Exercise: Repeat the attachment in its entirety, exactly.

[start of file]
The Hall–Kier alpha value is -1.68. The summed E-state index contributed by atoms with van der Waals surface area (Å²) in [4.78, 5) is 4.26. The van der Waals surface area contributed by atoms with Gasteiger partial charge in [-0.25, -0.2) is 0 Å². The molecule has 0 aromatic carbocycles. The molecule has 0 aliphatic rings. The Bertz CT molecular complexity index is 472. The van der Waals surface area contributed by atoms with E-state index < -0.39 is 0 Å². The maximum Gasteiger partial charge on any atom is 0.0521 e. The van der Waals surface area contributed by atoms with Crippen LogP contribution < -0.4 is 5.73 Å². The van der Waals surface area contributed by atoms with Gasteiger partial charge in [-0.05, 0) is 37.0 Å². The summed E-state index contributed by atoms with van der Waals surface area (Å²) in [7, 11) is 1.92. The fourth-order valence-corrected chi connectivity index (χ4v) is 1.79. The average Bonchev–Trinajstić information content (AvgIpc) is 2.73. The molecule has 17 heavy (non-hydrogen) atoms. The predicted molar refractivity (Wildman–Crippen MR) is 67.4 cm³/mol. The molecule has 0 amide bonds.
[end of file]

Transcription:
The Hall–Kier alpha value is -1.68. The summed E-state index contributed by atoms with van der Waals surface area (Å²) in [4.78, 5) is 4.26. The van der Waals surface area contributed by atoms with Gasteiger partial charge in [-0.25, -0.2) is 0 Å². The molecule has 0 aromatic carbocycles. The molecule has 0 aliphatic rings. The Bertz CT molecular complexity index is 472. The van der Waals surface area contributed by atoms with E-state index < -0.39 is 0 Å². The maximum Gasteiger partial charge on any atom is 0.0521 e. The van der Waals surface area contributed by atoms with Crippen LogP contribution < -0.4 is 5.73 Å². The van der Waals surface area contributed by atoms with Gasteiger partial charge in [-0.05, 0) is 37.0 Å². The summed E-state index contributed by atoms with van der Waals surface area (Å²) in [7, 11) is 1.92. The fourth-order valence-corrected chi connectivity index (χ4v) is 1.79. The average Bonchev–Trinajstić information content (AvgIpc) is 2.73. The molecule has 17 heavy (non-hydrogen) atoms. The predicted molar refractivity (Wildman–Crippen MR) is 67.4 cm³/mol. The molecule has 0 amide bonds.